From the NYTimes:
The day began with an agreement that Washington hoped would end the financial crisis that has gripped the nation. It dissolved into a verbal brawl in the Cabinet Room of the White House, urgent warnings from the president and pleas from a Treasury secretary who knelt before the House speaker and appealed for her support.
When Congressional leaders and Senators John McCain and Barack Obama, the two major party presidential candidates, trooped to the White House on Thursday afternoon, most signs pointed toward a bipartisan agreement on a grand compromise that could be accepted by all sides and signed into law by the weekend. It was intended to pump billions of dollars into the financial system, restoring liquidity and keeping credit flowing to businesses and consumers.
Mr. Boehner pressed an alternative that involved a smaller role for the government, and Mr. McCain, whose support of the deal is critical if fellow Republicans are to sign on, declined to take a stand.
The talks broke up in angry recriminations, according to accounts provided by a participant and others who were briefed on the session, and were followed by dueling news conferences and interviews rife with partisan finger-pointing.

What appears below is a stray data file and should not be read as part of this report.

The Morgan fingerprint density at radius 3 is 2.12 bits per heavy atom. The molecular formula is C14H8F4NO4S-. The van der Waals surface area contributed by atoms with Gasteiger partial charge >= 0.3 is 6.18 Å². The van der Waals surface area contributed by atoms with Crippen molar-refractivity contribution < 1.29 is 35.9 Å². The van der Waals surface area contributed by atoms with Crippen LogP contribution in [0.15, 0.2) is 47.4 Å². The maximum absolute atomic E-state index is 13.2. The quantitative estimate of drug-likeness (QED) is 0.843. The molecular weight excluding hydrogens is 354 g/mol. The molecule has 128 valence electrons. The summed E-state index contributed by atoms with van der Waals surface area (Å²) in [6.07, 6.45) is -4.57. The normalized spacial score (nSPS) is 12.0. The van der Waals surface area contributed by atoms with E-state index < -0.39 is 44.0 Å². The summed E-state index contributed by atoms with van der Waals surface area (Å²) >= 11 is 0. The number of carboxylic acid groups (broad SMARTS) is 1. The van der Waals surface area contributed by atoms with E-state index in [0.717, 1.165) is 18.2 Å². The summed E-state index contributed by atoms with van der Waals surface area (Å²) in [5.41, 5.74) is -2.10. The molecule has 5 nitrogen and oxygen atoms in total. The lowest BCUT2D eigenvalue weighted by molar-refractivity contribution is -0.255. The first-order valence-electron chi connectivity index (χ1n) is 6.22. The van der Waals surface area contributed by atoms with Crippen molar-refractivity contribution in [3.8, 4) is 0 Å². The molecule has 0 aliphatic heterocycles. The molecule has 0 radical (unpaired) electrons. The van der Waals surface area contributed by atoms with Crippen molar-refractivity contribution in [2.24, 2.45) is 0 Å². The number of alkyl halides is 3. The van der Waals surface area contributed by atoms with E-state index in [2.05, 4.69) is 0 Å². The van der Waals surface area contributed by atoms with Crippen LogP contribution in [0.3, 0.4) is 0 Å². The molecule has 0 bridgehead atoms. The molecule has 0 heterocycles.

It was the very outcome the White House had said it intended to avoid, with partisan presidential politics appearing to trample what had been exceedingly delicate Congressional negotiations.
Senator Christopher J. Dodd, Democrat of Connecticut and chairman of the Senate banking committee, denounced the session as “a rescue plan for John McCain,” and proclaimed it a waste of precious hours that could have been spent negotiating.
But a top aide to Mr. Boehner said it was Democrats who had done the political posturing. The aide, Kevin Smith, said Republicans revolted, in part, because they were chafing at what they saw as an attempt by Democrats to jam through an agreement on the bailout early Thursday and deny Mr. McCain an opportunity to participate in the agreement.
If anyone wants to claim that it is Chris Dodd and the evil Dems blaming McCain, then he should not have given them the opportunity.
A more serious, less snarky way to put this is that McCain (and Obama), since they are running for President, obviously and inevitably bring even more partisan baggage to the table, if only in the way that their opponents might characterize their actions.
John screwed the pooch. Big time.